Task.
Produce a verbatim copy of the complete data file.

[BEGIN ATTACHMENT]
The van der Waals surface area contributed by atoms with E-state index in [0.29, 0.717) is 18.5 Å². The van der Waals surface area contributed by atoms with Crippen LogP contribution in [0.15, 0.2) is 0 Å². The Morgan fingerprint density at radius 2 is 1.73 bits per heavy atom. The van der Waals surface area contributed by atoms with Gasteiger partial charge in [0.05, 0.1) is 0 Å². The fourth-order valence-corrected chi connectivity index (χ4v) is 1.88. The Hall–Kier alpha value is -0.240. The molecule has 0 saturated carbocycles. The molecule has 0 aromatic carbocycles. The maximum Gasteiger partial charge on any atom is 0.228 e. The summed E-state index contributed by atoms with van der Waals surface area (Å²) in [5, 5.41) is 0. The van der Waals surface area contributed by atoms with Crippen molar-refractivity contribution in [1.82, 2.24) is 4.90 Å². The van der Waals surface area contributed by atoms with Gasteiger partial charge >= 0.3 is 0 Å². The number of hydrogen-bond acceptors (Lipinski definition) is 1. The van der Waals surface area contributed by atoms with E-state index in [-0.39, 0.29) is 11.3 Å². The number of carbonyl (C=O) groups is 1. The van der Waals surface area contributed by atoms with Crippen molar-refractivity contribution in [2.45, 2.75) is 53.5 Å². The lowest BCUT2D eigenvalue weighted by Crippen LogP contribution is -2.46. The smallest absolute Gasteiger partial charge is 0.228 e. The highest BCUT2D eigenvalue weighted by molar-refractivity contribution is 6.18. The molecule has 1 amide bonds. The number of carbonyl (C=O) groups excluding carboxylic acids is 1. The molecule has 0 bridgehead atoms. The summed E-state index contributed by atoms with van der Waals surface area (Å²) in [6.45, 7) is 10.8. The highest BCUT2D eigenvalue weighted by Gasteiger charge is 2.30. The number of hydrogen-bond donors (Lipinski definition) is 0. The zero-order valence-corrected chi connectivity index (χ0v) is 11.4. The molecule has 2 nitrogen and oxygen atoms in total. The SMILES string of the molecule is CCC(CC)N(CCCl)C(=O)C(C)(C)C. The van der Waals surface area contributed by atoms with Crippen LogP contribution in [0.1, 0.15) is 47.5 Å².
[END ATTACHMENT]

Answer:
The van der Waals surface area contributed by atoms with E-state index in [0.29, 0.717) is 18.5 Å². The van der Waals surface area contributed by atoms with Crippen LogP contribution in [0.15, 0.2) is 0 Å². The Morgan fingerprint density at radius 2 is 1.73 bits per heavy atom. The van der Waals surface area contributed by atoms with Gasteiger partial charge in [0.05, 0.1) is 0 Å². The fourth-order valence-corrected chi connectivity index (χ4v) is 1.88. The Hall–Kier alpha value is -0.240. The molecule has 0 saturated carbocycles. The molecule has 0 aromatic carbocycles. The maximum Gasteiger partial charge on any atom is 0.228 e. The summed E-state index contributed by atoms with van der Waals surface area (Å²) in [5, 5.41) is 0. The van der Waals surface area contributed by atoms with Crippen molar-refractivity contribution in [1.82, 2.24) is 4.90 Å². The van der Waals surface area contributed by atoms with Gasteiger partial charge >= 0.3 is 0 Å². The number of hydrogen-bond acceptors (Lipinski definition) is 1. The van der Waals surface area contributed by atoms with E-state index in [-0.39, 0.29) is 11.3 Å². The number of carbonyl (C=O) groups is 1. The van der Waals surface area contributed by atoms with Crippen molar-refractivity contribution in [2.45, 2.75) is 53.5 Å². The lowest BCUT2D eigenvalue weighted by Crippen LogP contribution is -2.46. The smallest absolute Gasteiger partial charge is 0.228 e. The highest BCUT2D eigenvalue weighted by molar-refractivity contribution is 6.18. The molecule has 1 amide bonds. The number of carbonyl (C=O) groups excluding carboxylic acids is 1. The molecule has 0 bridgehead atoms. The summed E-state index contributed by atoms with van der Waals surface area (Å²) in [6.45, 7) is 10.8. The highest BCUT2D eigenvalue weighted by Gasteiger charge is 2.30. The number of hydrogen-bond donors (Lipinski definition) is 0. The zero-order valence-corrected chi connectivity index (χ0v) is 11.4. The molecule has 2 nitrogen and oxygen atoms in total. The SMILES string of the molecule is CCC(CC)N(CCCl)C(=O)C(C)(C)C. The van der Waals surface area contributed by atoms with Crippen LogP contribution in [0.1, 0.15) is 47.5 Å².